A six-by-six-foot painting by Agnes Martin, a key figure in the gallery’s history and legacy, will be the cornerstone of the presentation. Reflecting Pace’s roots in Minimalism, this striking late-career work, Untitled #2 (1992), can be understood as part of Martin’s pursuit to deepen her understanding of painting’s essence by way of radiant, meditative abstraction—Martin’s works of this caliber and type are rarely made available. With multicolor stripes that appear to float on its canvas, the painting reflects the artist’s interest in unearthing new possibilities of perception and experience, toward a purity of expression, through her medium. Martin’s creation of Untitled #2 was followed by a return to exuberant color that would mark her work from 1994 until her death in 2004.

On the occasion of the fair, Pace will open an outdoor sculpture courtyard and Osulloc Tea House—where a rotating display of prints, editions, and titles from Pace Publishing, the gallery’s imprint, will be on view and available for purchase—at its gallery complex in Seoul. This latest expansion of Pace’s Seoul gallery, where a new ground floor exhibition space specially equipped for immersive, experiential artworks opened in March 2022, builds on its strong presence in the Korean capital since 2017, when it became one of the first international galleries to establish a permanent space in the city. Solo exhibitions by Adrian Ghenie and the collective teamLab will be presented at Pace’s Seoul gallery during the run of Frieze Seoul. NFT projects from Pace Verso, the gallery’s web3 arm, will also be on view at the gallery.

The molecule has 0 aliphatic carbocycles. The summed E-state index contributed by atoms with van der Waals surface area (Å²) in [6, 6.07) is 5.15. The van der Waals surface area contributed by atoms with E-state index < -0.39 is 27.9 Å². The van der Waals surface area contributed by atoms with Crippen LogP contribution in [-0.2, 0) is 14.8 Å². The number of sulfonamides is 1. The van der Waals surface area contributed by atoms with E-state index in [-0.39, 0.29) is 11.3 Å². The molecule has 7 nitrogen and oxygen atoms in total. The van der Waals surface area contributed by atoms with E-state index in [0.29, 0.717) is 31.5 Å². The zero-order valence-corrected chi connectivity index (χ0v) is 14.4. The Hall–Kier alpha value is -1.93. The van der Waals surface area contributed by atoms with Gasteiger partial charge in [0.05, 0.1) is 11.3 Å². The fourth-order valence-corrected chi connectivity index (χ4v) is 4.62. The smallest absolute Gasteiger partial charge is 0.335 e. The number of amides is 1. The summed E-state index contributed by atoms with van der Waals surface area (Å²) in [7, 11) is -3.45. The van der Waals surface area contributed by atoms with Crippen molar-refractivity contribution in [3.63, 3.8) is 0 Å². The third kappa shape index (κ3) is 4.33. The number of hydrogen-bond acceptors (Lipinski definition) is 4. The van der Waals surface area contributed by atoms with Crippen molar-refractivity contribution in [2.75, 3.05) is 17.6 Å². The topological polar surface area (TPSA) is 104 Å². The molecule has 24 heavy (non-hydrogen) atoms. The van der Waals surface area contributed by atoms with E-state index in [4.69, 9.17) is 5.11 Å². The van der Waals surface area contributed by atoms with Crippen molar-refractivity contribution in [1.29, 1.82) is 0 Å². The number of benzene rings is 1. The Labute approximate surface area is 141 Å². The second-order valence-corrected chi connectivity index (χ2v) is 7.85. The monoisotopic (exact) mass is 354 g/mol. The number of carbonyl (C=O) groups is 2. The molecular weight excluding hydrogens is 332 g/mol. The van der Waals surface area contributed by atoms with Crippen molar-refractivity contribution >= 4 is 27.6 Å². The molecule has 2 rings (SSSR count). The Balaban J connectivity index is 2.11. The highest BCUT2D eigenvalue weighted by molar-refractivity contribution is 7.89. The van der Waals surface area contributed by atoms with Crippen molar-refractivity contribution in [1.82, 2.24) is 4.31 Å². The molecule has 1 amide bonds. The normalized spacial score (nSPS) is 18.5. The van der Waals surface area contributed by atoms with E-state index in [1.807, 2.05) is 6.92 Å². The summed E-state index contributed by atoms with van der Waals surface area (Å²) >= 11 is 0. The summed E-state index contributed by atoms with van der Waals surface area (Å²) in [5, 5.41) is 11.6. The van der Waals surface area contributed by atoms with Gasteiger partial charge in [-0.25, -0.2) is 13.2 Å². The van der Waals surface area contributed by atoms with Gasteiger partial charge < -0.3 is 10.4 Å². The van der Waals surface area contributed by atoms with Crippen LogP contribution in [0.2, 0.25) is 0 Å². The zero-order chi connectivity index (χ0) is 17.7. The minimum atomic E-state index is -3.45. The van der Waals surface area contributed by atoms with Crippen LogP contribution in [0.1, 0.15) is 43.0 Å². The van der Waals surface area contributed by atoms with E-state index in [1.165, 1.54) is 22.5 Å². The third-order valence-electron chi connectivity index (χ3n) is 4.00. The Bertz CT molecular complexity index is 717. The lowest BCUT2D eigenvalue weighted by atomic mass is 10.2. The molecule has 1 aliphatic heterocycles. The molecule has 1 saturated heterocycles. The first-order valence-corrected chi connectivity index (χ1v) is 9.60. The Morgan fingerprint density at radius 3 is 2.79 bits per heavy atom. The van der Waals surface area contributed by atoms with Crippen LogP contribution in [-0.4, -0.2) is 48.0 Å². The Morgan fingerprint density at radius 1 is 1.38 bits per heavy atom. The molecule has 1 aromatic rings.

Agnes Martin, Untitled #2, 1992, acrylic and graphite on linen, 72 x 72" (182.9 x 182.9 cm)

Agnes Martin

b. 1912, Macklin, Saskatchewan, Canada
d. 2004, Taos, New Mexico